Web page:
Re[2]: "U" vs "C" vs ... in elsets

Phil Rogers (
Mon, 7 Jun 1999 23:05:34 -0400

Jeff Barker wrote:
>     of us have agreed to not disclose classified information.  I'm not 
>     defending all of the classification rules or what gets classified, I'm 
>     just saying that some of us have given our word not to break 
>     classification rules based on our own whims.  I have no problem with 

Again, I agree. It so happens that it is not a matter of personal
opinion at all but rather simply a matter of the law. The nature of our
democracy is such that we agree to be governed by our government and to
abide by its laws. In return, representatives are duly elected by
majority vote and they enact laws based on the majority opinion of the
voters to express our views and enact our will collectively for the
better good of all. These laws happen to include provisions for the
designation and protection of information as potentially classified.
There will always be dissenting views and indeed it is our right and
indeed our duty to express those opinions. Of the more extreme views,
however, oftentimes the vehemence of the view runs in inverse proportion
to the number of proponents of that view. These people, however, need to
express their opinions to their congressmen rather than to simply gripe
about the status quo because as long as their opinions as expressed to
their representatives remain in the minority, the laws governing the
designation and handling of classified information will remain

>     Having an elset generated by a group such as SEESAT that has 
>     information that is classified by official sources is not, in itself a 
>     security violation.  What would be a violation would be if I were to 
>     confirm or deny the accuracy of such an elset.

Quite a valid point. In many cases the fact that an item is classified
is as much a classified item in itself as the original material and in
some cases more so. In creating a situation where information
inadvertently tagged with classified designators is released to the
public, it can force the hand of those who classify information and
potentially create a security violation of its own simply because the
reasons why a given piece of information might or might not be
classified cannot be revealed by them.

There are also varying degrees of classification in which certain
aspects of an event or characteristic might be classified at some level
or even be unclassified while other aspects of the same event may have a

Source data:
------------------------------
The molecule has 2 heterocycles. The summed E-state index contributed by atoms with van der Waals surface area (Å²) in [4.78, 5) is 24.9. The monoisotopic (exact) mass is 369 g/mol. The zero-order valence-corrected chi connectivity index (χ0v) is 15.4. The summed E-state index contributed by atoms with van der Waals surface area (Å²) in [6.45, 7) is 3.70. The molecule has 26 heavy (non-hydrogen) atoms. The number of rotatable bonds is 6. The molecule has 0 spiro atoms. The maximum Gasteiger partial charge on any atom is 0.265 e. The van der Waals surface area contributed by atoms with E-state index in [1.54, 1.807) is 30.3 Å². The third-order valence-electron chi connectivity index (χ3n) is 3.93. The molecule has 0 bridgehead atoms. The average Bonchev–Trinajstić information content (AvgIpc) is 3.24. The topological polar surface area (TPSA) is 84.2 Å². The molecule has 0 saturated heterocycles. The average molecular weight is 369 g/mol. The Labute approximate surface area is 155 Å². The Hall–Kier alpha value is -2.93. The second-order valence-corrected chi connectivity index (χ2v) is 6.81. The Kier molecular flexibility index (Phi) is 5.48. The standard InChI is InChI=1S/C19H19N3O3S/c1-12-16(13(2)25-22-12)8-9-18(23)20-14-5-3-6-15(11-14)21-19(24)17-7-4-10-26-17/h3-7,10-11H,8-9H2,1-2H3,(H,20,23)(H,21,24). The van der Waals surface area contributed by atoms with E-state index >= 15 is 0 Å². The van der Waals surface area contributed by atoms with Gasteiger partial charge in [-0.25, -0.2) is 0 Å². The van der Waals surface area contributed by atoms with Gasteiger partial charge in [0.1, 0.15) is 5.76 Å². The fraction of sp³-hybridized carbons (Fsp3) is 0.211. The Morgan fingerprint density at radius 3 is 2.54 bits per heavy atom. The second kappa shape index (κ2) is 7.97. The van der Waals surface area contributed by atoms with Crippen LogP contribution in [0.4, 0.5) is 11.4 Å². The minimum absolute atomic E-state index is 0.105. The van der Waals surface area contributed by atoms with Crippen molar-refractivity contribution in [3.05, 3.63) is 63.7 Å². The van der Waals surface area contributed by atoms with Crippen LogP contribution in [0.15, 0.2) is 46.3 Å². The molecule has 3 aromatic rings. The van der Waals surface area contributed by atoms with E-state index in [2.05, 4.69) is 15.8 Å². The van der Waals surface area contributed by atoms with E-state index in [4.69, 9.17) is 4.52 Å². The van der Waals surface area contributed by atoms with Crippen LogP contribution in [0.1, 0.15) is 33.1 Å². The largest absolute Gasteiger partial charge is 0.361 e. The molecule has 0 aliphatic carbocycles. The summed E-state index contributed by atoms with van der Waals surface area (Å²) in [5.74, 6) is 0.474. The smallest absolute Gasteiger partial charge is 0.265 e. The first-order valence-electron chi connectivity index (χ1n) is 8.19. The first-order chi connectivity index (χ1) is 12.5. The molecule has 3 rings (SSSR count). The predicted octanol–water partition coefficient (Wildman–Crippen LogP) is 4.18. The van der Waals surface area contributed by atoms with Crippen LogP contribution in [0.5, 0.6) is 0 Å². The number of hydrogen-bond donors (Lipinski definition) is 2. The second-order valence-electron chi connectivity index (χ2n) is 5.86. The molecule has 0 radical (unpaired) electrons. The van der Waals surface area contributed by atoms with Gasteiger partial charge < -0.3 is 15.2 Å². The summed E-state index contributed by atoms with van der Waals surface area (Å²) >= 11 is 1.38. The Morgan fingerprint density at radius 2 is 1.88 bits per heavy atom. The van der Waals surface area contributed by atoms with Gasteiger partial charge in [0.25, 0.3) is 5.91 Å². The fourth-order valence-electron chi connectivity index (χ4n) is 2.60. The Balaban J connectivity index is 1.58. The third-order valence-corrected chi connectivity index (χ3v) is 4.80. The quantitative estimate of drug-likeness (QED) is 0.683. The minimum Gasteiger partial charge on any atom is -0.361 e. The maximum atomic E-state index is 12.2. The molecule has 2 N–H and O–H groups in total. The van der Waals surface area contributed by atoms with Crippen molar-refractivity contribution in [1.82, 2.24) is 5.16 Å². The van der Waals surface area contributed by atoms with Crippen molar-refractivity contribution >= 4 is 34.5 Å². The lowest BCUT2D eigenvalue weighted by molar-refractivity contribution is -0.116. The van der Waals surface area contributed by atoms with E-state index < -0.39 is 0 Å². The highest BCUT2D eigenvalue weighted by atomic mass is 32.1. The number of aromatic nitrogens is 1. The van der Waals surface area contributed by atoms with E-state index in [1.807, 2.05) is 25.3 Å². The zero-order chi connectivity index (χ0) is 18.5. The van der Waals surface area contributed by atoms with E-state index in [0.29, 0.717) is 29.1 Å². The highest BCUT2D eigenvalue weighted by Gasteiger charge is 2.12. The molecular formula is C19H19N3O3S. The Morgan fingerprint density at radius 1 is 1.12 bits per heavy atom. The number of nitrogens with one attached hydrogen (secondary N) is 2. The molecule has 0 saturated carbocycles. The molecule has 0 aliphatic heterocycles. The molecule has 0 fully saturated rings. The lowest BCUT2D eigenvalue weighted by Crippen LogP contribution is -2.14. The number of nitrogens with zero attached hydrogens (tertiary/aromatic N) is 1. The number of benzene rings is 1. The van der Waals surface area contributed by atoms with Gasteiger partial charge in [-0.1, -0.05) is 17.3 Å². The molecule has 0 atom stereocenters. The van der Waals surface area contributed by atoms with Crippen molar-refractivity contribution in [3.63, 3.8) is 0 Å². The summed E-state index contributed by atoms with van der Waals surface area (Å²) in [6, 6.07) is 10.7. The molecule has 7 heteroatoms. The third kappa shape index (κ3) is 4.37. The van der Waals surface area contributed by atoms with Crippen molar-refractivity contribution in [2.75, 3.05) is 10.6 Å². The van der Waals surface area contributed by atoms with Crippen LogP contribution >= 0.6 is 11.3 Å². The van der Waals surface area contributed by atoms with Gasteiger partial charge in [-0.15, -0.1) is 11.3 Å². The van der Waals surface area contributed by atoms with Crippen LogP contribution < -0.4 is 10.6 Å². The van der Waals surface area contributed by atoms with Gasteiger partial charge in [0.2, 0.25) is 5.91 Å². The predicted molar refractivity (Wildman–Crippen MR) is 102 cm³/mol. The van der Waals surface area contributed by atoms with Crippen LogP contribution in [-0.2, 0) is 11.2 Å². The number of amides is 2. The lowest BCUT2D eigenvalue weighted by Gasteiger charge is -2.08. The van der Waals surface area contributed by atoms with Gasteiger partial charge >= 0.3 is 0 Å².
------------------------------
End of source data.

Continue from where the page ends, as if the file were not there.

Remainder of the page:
higher classification. It is possible that the general public might view
such an event and perhaps even guess at the nature of some of the lesser
classified information while having no idea whatsoever of the nature of
the more highly classifed details. By withholding information on even
the lesser or unclassified details, the public is denied the information
base upon which it might be possible to deduce the more classified
details. It is somewhat akin to denying Newton (I think it was Newton)
"that place to stand on whereby he could move the world with his simple
lever". By the way, I can think of one very good reason in this light
why the GPS elsets might have been at least given FOUO treatment, but
for the very same reason do not consider it to be advisable to discuss.

Certainly there is information out there which is overly classified but
nobody (especially those of us in the user realm) has all the pieces of
the puzzle by which to evaluate the true reasons for such
classifications and it is grossly unfair to blame the government for
indiscriminate classifications made out of spite. It is too complex an
issue for that to be a likely possibility and too much of a reaction of
paranoid vanity to consider onesself the target of such indiscriminate
government action. The only responsible action is to willingly abide by
the evaluations made by those who classify the data which in turn are
based on other determinations further up the line. We have come a long
way since the Nixon days of paranoia when information was frequently
classified for indefinite time periods by default and even that was a
huge step beyond the days of McCarthyism. Check back in another
50 years and perhaps you might find kids in high school using the very
elsets which are so intensely desired here in their daily orbital
mechanics lessons. Do you think it unlikely that such a subject would be
studied by schoolkids? Only 50 years ago, linear algebra and matrix math
was a subject not taught until grad school and then only to mathematicians.
These days it is an easy out course for college level, and I might add,
a discipline upon which all orbital transformations are based.

>     All I'm asking is that consideration be given to the selection of 
>     certain letters that may give the appearance that those of us who have 
>     security clearances have broken the rules.  As others have suggested, 
>     there are good alternatives to using "C" and "S" in an elset.

Has anybody suggested using the letter "V" for "visual" yet? I thought
of this one over breakfast this morning. What really surprises me is
that everyone has been so stirred up by the classification issue that
nobody has shown any interest at all in discussing my idea of possibly
using the ephemeris type for this designation. After all, the
classification field exists for designating a classification, of which
origin from SEESAT or visual sources is not even remotely a subset.
The ephmeris type, in designating computational method sources, is
much closer in purpose to describing a data origin from visual sources.
Apparently nobody likes this idea though or cares to take the time to
think about it. An alternative letter for the classification field would
serve as a half way reasonable substitute. At least it would avoid the
issue of inadvertent labeling of public data as classified.

Phil Rogers